Our expert fellowship trained surgical oncologists use comprehensive surgical techniques with a dedicated operating team to remove tumors of the liver and pancreas. Intraoperative ultrasound is routinely utilized to guide the identification and accurate removal of tumors of the liver.
Patients with liver tumors are discussed in the multi-disciplinary cancer care conference to determine which treatments would be best for each patient. In addition to conventional therapies (surgery, chemotherapy and radiation), our specialists also use molecularly targeted therapy and liver-directed therapy for select patients.
The treatments include regional therapy to a portion of the liver with radioembolization (Y-90/SIRT), trans-arterial chemoembolization (TACE), and bland embolization. Local therapy also includes stereotactic radiation, microwave and radiofrequency ablation strategies.
For advanced bilateral liver tumors, we offer two-staged liver surgery with portal vein embolization to help preserve healthy liver function. This treatment will expand the number of patients that may be candidates for curative surgery for metastatic (stage 4) colon and rectal cancers.
Patients with pancreas tumors are extensively evaluated for tumor type, appropriateness of undergoing surgery and stage of disease. Endoscopic ultrasound is performed when indicated to assist in the diagnosis. We utilize specialized CT scanning for the pancreas to closely evaluate surrounding structures. Our surgical oncologists routinely perform complex pancreas surgery including pancreaticoduodenectomy (Whipple procedure) as well as other pancreas resections. For locally advanced pancreatic tumors, portal vein/superior mesenteric vein resections with vascular reconstruction are performed when necessary to completely remove these tumors. Often pancreas cancer is treated first with chemotherapy and radiation followed by surgery in order to give you the best chance for complete cancer removal.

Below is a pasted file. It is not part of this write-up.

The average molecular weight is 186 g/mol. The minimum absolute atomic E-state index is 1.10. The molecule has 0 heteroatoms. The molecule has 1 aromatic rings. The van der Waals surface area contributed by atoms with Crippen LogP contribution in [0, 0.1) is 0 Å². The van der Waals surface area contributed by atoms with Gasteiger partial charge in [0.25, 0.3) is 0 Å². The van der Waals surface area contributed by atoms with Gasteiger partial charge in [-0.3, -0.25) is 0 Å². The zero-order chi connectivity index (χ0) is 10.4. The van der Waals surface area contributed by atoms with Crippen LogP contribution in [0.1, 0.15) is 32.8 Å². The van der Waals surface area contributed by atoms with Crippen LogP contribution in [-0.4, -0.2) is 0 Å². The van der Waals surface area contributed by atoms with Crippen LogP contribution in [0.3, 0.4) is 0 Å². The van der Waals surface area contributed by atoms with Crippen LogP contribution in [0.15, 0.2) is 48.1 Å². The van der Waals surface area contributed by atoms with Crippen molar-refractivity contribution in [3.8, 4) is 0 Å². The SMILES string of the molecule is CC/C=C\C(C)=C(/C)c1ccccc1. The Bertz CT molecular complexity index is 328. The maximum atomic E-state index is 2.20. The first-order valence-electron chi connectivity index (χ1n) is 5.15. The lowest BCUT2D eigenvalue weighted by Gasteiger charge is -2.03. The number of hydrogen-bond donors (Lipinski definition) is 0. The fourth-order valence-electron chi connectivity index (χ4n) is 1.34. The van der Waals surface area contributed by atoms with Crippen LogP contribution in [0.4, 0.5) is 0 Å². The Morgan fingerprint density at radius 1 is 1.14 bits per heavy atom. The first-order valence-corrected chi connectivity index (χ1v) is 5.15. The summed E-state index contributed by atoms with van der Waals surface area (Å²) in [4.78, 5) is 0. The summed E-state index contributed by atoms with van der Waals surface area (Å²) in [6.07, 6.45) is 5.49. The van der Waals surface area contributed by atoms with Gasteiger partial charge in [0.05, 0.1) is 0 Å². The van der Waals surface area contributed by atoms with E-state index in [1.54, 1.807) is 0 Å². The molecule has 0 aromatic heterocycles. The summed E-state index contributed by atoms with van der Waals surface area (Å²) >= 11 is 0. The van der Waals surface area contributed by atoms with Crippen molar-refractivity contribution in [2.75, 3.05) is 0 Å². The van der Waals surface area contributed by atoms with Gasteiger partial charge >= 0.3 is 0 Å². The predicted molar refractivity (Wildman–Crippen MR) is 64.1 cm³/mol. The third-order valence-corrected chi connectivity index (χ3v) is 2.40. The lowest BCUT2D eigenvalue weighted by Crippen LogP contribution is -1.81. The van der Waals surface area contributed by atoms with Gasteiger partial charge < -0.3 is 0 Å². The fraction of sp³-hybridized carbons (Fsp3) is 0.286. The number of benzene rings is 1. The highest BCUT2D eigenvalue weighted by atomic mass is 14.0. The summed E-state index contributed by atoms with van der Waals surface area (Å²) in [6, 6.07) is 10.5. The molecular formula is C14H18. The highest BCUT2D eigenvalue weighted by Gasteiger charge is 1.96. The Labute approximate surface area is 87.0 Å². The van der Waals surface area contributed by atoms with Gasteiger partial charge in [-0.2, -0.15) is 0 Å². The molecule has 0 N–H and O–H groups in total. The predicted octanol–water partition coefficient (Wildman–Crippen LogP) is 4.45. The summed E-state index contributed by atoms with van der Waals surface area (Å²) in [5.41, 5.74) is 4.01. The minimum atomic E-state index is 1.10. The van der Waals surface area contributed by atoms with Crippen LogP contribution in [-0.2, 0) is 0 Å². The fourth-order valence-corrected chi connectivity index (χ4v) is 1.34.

For patients with pancreatic cysts or selected pancreatic neuroendocrine tumors, we offer techniques to preserve pancreas function for these often benign or low-grade tumors.
When appropriate, liver and pancreatic resection may be performed with minimally-invasive techniques to minimize pain, reduce length of hospital stay and improve recovery. Some pancreas tumors are low risk and immediate treatment may not be necessary. For these patients we have surveillance programs to monitor these tumors.